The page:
Egyptian Flag during the protests in Tahrir Square, Cairo. Wikicommons Photo courtesy Jonathan Rashad

On Pharaohs, Pundits and Scholars

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Daniel Martin Varisco

Egyptian Flag during the protests in Tahrir Square, Cairo. Photo courtesy Jonathan Rashad

Egyptian Flag during the protests in Tahrir Square, Cairo. Photo courtesy Jonathan Rashad and Wikicommons

The removal of Mohammed Morsi as president of Egypt has generated a frenzy of talking head punditry that shows little sign of abeyance, at least until another Middle Eastern leader bites the dust.  Was it a coup?  Was it yet another people’s revolution?  Was it a failure of democracy?  Did the Obama administration support the ouster?  Was Morsi trying to make himself into a modern day Pharaoh?  Tut, tut, sings the chorus of pundits.

Beyond the rhetoric back and forth, here is a reality check.  The military has always been in charge of Egypt since Nasser took power in a well-recognized coup in 1952 that toppled a puppet king.  Sadat and Mubarak came from the military, no matter what the status of their election. The military owns Egypt, quite literally, and is its main economic player.  Morsi was not elected over the objection of Egypt’s top brass, but his attempt to weaken the power of the military is probably the main reason for his downfall.

In one sense of course it is a coup.  It was the military, not the protesters, who really stormed the Bastille.  It is the military who is keeping charge of Morsi and pushing for legal action against him.  But in another sense it can hardly be called a coup when the military never gave up its power.  Morsi was given slack, perhaps to let him fail on his own, but he never had any real power. Despite the official rhetoric, the leaders of most, if not all, Western nations are quite happy to see Morsi out of the way.  At least a bloody corpse was not posted on state television, as happened at times in old-style army coups in the region. No American or European policy makers wanted to work with the Muslim Brotherhood any more than they do with Hamas in Gaza or with the militants calling for a new caliphate in Syria.

But here is the dilemma for scholars who study Egypt and have lived there.  Egypt’s history, ancient, post-Arab conquest and modern, is a gold mine for researchers in a number of disciplines.  Archaeologists have always had the upper hand, helping to enhance the appeal of Egypt’s past to beckon the tourists.  Cheops may have used only 100,000 slaves to build his pyramid, but Egypt’s economic well-being depends on millions, not thousands, of tourists and their cash. Historians flock to Egypt, where there are many important manuscripts and a rich architectural heritage.  Ethnographers have slipped in an out, but not with much government encouragement.  Nevertheless, Egypt is a magnet for research.  Scratch any American or European scholar deep enough, beyond the occasional liberal shock, and you will find the bottom line is not about what is good for Egyptians, but what keeps Egypt open for research.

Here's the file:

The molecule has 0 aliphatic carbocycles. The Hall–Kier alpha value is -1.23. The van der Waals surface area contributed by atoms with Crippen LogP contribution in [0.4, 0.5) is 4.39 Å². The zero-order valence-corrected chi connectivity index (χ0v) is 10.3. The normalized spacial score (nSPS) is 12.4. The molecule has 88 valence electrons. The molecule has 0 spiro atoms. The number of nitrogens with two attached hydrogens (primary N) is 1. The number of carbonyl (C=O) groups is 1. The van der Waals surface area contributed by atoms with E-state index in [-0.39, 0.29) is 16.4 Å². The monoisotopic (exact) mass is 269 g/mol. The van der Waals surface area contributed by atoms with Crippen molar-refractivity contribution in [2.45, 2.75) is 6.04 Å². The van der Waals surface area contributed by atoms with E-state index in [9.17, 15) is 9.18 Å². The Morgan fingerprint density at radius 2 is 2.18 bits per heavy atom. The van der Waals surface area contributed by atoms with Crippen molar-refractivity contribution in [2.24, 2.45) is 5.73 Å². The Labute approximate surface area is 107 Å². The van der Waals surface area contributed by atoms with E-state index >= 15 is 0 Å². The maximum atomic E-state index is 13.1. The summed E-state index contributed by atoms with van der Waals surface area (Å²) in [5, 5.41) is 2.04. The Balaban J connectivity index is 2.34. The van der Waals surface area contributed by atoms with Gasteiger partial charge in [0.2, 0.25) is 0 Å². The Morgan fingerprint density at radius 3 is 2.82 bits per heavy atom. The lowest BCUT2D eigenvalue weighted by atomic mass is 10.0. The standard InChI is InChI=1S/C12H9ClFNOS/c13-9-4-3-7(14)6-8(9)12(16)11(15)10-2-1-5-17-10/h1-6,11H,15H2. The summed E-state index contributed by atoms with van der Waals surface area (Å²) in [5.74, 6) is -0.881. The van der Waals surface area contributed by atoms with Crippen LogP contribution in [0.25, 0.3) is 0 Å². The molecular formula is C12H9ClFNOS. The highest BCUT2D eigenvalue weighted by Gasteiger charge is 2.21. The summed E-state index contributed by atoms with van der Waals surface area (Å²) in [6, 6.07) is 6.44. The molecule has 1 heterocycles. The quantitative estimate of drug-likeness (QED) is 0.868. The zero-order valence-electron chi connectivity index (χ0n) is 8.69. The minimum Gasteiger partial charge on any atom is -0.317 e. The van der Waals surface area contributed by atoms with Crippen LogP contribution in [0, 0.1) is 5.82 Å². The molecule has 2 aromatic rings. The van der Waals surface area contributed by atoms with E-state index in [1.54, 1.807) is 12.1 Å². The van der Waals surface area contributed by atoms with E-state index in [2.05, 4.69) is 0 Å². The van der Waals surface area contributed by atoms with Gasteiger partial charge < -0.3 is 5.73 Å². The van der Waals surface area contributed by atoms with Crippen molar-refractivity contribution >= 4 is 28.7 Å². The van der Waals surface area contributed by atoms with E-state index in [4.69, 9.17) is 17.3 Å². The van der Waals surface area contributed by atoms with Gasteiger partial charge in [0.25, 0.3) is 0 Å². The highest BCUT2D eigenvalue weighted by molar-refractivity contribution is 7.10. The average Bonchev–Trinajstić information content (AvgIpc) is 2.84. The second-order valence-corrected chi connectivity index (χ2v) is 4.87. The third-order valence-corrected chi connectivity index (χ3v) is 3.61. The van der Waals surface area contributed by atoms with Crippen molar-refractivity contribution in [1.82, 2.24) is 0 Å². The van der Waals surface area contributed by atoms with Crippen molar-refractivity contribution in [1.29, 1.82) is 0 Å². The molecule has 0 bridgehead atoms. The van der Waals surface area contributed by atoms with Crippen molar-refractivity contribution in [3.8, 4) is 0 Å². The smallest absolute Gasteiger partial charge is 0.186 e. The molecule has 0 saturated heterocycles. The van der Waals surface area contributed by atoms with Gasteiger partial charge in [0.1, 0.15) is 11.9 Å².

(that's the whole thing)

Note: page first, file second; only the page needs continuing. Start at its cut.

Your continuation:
It is not my place to argue if Egypt is better off with Morsi in office or with the new government that will be formed with the blessing of the military.  I have worked in Egypt as a historian, spending many blissful hours in the Egyptian National Library manuscript collection when it was still possible to actually handle the manuscripts.  I also worked in Egypt for my first development job, back in 1981 as I was finishing the writing of my dissertation.  While Egypt has not been the focus of my anthropological or historical research, I maintain a strong interest in most things Egyptian.  But the level of political punditry outside Egypt, with the same points being raised over and over again, has reached circus proportions.  The Egyptian army is not about to lose its grip, no matter how much complaining is made about the reversal of democracy.  Meanwhile there are daily killings in Afghanistan, Iraq and Syria, serious protests against the government in Turkey and a fragile transition toward unity in Yemen.  These issues deserve equal time, but the media recently has been a one-ring circus. And we certainly need more than pundits clowning around between acts.

Daniel Martin Varisco is Professor of Anthropology and Director of Middle Eastern Studies at Hofstra U in Hempstead, NY. His most recent book is Orientalism: Said and the Unsaid. He is editor of Contemporary Islam and Editor-in-Chief of CyberOrient, the online journal of the Middle East Section of the AAA. His regular blog is Tabsir - See more at:


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